What is the role of spectacle in modern life according to either Phillip K. Dick’s The Penultimate Truth or Margaret Atwood’s Oryx and Crake? Support your argument in response to this question...
What is the role of spectacle in modern life according to either Phillip K. Dick’s The Penultimate Truth or Margaret Atwood’s Oryx and Crake? Support your argument in response to this question with specific descriptions and analysis of the spectacles that appear in the novel.
It is not possible to write a six-page essay on this page but the following should provide sufficient information to allow for the development of an essay.
Margaret Atwood's Oryx and Crake has a familiar ring to it. Large corporations trying to use unethical scientific means to create some kind of masterclass. The twenty first century is becoming increasingly more dependent on technology for its ability to introduce concepts otherwise beyond the average person's grasp. Oryx and Crake, reveals that everything has a price and can be negotiated which then renders a potent form of voyeurism as an acceptable method of entertainment. Curiosity, when it extends beyond the borders of "normal,"delivers results that introduce the reader to spectacle. Even for the Crakers, "The spectacle of depravity is of interest even to them, purified by chlorophyll though they are." In Guy Debord's "The Society of the Spectacle," he points out that "All that once was directly lived has become mere representation" and a person can establish a passive relationship with anything or anyone around him or her but which is far from appropriate.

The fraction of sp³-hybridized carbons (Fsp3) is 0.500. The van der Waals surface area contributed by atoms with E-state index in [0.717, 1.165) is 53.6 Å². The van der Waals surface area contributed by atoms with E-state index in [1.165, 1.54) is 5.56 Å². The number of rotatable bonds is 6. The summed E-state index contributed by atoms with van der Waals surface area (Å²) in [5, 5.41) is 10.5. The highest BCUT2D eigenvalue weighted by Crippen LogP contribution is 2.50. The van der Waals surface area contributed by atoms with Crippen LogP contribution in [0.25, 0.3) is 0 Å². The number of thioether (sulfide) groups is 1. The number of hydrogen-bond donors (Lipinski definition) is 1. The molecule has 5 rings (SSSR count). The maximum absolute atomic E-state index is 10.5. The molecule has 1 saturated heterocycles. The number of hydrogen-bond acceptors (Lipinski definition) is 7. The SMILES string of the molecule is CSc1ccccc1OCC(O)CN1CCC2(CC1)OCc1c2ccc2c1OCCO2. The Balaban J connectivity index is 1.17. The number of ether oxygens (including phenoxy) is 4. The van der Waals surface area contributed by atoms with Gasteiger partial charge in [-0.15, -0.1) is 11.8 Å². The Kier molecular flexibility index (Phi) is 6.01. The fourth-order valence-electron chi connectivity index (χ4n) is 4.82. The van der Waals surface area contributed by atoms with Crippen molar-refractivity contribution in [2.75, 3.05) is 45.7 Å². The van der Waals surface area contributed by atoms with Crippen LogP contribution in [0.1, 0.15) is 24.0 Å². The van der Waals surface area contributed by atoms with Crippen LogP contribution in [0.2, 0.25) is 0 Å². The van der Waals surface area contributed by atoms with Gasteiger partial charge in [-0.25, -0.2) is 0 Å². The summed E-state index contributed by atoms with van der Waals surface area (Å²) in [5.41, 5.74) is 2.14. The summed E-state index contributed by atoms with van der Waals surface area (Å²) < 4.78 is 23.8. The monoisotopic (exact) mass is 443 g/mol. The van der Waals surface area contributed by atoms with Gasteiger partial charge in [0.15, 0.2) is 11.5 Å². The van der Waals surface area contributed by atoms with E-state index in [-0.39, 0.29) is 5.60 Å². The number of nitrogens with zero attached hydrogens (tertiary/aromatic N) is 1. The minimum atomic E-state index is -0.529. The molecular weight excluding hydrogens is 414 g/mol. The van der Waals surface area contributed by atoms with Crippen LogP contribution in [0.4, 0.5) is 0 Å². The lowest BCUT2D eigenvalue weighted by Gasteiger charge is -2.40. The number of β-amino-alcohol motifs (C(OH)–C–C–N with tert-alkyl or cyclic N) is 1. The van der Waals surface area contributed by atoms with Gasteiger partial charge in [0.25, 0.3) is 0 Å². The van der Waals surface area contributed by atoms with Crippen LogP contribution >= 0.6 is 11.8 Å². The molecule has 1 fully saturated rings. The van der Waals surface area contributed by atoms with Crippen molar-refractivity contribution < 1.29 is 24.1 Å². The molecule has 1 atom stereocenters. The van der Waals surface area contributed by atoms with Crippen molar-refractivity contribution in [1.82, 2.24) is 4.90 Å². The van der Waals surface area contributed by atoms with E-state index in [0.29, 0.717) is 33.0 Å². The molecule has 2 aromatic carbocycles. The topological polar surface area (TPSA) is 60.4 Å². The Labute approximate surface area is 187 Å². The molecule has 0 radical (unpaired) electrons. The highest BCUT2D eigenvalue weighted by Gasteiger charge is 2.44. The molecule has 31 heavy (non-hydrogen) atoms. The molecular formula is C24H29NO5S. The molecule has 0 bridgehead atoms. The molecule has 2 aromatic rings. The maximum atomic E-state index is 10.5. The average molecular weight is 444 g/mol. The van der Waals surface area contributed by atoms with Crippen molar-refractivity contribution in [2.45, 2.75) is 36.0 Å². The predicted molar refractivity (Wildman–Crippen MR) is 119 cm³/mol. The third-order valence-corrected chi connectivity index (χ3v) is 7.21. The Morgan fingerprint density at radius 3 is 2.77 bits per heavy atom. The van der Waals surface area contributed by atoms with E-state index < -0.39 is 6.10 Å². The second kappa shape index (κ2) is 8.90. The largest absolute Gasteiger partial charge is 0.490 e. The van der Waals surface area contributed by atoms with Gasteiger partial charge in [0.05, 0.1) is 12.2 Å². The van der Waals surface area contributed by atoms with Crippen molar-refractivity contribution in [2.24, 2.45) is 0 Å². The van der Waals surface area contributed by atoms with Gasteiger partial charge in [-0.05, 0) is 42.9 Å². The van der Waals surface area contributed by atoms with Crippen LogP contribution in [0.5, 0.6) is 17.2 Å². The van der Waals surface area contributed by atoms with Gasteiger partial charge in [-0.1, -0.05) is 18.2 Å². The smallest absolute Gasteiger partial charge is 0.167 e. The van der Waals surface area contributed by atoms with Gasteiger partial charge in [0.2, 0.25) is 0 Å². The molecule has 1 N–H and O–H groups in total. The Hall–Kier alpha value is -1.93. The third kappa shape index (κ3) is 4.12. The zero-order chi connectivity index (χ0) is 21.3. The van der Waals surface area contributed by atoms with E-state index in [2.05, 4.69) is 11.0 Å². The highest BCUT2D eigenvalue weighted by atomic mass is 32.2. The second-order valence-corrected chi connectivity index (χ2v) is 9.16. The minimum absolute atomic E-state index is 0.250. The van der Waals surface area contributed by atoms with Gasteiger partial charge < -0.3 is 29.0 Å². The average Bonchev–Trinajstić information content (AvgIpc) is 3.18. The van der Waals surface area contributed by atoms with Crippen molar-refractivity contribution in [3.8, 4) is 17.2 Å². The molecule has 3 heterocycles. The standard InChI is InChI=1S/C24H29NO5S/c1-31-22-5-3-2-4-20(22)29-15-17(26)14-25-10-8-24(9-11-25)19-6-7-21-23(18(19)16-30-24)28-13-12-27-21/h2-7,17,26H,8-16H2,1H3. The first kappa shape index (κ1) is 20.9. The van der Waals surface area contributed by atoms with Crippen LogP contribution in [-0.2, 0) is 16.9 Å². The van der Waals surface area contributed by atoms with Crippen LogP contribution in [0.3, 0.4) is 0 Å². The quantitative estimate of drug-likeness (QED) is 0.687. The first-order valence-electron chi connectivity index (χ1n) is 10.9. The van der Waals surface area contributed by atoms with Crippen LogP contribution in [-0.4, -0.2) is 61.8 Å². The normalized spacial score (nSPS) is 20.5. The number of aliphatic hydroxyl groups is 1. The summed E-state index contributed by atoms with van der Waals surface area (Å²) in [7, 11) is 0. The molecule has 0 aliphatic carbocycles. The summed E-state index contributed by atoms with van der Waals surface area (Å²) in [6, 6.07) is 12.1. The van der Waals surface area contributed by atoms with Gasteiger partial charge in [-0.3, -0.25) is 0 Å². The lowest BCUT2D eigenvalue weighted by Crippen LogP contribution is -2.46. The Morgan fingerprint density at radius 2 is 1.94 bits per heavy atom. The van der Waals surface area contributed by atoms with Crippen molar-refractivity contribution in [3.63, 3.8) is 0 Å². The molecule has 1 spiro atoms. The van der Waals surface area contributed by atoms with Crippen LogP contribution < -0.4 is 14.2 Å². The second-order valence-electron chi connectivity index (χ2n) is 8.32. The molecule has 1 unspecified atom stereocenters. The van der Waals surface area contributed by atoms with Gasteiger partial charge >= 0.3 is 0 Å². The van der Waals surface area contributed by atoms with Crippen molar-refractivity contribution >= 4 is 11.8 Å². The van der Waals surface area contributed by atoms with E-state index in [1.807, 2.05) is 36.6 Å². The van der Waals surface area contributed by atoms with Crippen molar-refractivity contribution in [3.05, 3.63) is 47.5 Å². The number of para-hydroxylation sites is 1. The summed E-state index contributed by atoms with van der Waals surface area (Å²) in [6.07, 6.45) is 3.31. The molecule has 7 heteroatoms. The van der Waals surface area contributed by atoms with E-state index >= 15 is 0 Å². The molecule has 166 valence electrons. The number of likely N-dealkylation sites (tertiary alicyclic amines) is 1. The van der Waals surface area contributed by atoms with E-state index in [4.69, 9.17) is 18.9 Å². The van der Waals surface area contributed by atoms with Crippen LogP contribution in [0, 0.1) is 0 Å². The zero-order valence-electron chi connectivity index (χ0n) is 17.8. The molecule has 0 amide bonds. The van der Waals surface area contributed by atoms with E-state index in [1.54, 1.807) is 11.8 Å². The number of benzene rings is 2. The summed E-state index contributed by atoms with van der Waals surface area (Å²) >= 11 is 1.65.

The integration of live suicides, animal atrocities and, in fact, any form of "entertainment" bears the question of what friendships are and should be built upon. Shared interests which are intolerable but which create a relationship render humanity itself as a spectacle. "Nothing some people won’t do to get on TV." Snowman's very attempts at becoming popular reveal his confusion and bewilderment at what has become of him.
The very essence of nature and the continuation of human life such as it appears in Oryx and Crake itself becomes a spectacle as it relates to the often questioned distinction between the creation of life by normal and abnormal means and where to draw the line between what is acceptable and what is not. Transgenesis and the ability to "create" super beings and then perpetuate the "gene" so that a whole new species results confirm that the consequences of trying to create perfection outside the human realm are terrifying and should be enough to ensure that Crake cannot succeed.
People constantly strive to find new ways to entertain themselves and Atwood's suggestion that changing mankind is even possible is not a new concept and regularly dwells in people's minds. For some, the consideration is ridiculous and not worthy of debate and for others, "Crakers" are a very real possibility. To combine the natural with such an engineered method of existence and where appearance is everything just adds to the spectacle. There is little respect when "every moment of her life was sent out live to millions." and facing the consequences of such moral degradation becomes part of life - part of the spectacle.